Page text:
Rep. Katie Porter (D., Calif.) berated JP Morgan Chase Bank for its entry-level wages, but a review of staff salary disclosures shows she is paying members of her staff comparable wages.
Porter grilled JP Morgan CEO Jamie Dimon during an April 10 hearing of the House Financial Services Committee, giving a rundown of a hypothetical JP Morgan employee living in California with gross pay of $35,070 a year, netting about $2,425 per month in take-home pay.
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She walked Dimon through a theoretical single mother's budget line by line and concluded she would live with a $567 monthly shortfall on a JP Morgan bank teller salary.
"My question for you, Mr. Dimon, is how should she manage this budget shortfall while she's working full time at your bank?" Porter asked.
A review of the House of Representatives second quarter disbursement report shows that five people on her staff earned pay that, if extrapolated into an annual salary, would be about four hundred dollars more, or possibly less than the $35,000 of the hypothetical bank employee.
"Some of the folks you're looking at are part-time employees," Porter's chief of staff, Amanda Fischer, said in an email when asked by the Washington Free Beacon about the office pay scale of actual—not theoretical—employees.
Fischer did not respond to follow-up questions about which of the five employees were full or part-time, how many hours per week the part-time employees worked on average, or whether Porter's office could pay any of the individuals more than they currently earn.
Fischer also pointed to a student loan assistance program available to Capitol Hill staffers, but that money comes with caveats.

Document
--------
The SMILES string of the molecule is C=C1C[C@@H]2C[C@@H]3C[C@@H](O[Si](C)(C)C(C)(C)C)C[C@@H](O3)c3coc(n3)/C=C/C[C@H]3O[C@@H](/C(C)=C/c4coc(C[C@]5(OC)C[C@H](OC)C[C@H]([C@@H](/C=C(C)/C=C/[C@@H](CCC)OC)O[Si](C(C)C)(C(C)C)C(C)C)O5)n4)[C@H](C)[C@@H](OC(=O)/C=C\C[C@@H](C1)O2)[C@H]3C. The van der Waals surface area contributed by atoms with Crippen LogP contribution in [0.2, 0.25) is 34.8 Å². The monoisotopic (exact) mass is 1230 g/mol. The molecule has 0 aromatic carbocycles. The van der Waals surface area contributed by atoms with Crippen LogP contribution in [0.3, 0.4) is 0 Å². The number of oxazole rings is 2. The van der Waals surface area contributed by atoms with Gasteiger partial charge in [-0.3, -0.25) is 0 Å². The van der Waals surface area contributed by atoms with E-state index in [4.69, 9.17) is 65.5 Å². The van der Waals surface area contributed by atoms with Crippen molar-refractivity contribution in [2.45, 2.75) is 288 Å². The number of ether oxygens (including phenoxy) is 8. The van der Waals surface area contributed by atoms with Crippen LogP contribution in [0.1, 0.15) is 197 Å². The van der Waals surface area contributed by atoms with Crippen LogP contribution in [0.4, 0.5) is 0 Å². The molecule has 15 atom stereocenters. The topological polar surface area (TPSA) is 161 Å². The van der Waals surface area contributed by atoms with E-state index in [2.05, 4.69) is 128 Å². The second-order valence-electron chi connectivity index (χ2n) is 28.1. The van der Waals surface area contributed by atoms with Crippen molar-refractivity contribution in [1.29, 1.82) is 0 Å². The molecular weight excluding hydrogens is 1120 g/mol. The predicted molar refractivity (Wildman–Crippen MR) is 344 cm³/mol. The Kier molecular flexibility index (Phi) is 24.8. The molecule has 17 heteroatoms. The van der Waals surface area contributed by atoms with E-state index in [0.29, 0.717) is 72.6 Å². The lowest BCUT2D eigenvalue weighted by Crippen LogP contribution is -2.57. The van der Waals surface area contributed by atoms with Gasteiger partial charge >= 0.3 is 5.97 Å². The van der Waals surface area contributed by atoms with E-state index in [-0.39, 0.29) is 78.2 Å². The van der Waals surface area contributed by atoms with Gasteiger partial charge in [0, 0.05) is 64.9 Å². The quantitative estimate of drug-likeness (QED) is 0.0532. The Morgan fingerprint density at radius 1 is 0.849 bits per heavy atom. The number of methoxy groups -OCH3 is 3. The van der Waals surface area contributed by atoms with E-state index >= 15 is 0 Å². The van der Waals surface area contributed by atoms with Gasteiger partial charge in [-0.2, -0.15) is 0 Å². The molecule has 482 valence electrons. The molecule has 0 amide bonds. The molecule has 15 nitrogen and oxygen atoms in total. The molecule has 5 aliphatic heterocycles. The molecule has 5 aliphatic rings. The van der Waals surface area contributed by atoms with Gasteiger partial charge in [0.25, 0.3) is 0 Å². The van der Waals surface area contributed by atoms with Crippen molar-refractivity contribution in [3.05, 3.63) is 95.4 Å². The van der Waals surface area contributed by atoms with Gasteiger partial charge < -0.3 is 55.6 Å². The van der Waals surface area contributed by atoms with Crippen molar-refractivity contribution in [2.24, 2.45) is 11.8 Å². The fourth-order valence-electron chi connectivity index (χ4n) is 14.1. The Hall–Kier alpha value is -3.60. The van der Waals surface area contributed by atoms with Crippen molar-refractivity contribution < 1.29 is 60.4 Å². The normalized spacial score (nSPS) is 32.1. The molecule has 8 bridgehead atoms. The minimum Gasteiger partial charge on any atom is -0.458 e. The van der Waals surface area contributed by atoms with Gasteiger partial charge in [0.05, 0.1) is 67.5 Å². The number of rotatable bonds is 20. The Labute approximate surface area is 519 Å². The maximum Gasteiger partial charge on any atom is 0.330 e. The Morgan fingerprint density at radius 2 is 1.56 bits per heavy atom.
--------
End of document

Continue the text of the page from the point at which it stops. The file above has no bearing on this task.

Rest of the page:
"Interns are not eligible, nor are part-time or temporary workers, even those who are paid," a 2015 report from Roll Call detailed. "Only full-time staffers are eligible."
The report also mentioned that the student loan benefit is taxable.
Additionally, the California "employee" of JP Morgan did not have student loan repayments in the budget delineated by Rep. Porter.
Requests for comment to the House Office of Payroll and Benefits to confirm that the information in the Roll Call report was still current were not returned.
Fischer also said Porter's staffers received performance bonuses, but again, provided no response when asked to detail the bonuses paid thus far to the employees in question.
The website Legistorm.com, which tracks members of Congress as well as their staff, estimates that the annualized salary of the two Porter staffers in the graph above making $35,000 will actually have an annualized salary of $35,486, a figure that would seem to incorporate bonuses. Without a congressional office providing specifics, it is difficult to know which employees are full-time or part-time.
The difference between the highest salary estimates of the Porter staffers in question compared with the theoretical JP Morgan Chase employee is less than one one-hundredth of a percent.
Higher-profile Democrats have expressed positions on pay issues that did not match their own actions.
For example, presidential candidate Senator Elizabeth Warren (D., Mass.) has been a vocal champion of gender pay equality yet had a wider gender pay gap in her own office than the national average.
"Last year's [Census Bureau] figures, showing that women earned 79.6 percent of what men earned, put Equal Pay Day on Tuesday April 4, more than three months into the calendar year," the Free Beacon reported this spring.
"However, women working for Warren were paid just 71 cents for every dollar paid to men during the 2016 fiscal year, according to a Free Beacon analysis."
California senator and fellow presidential candidate Kamala Harris did better than Warren, but still managed to pay women in her office less than their male counterparts.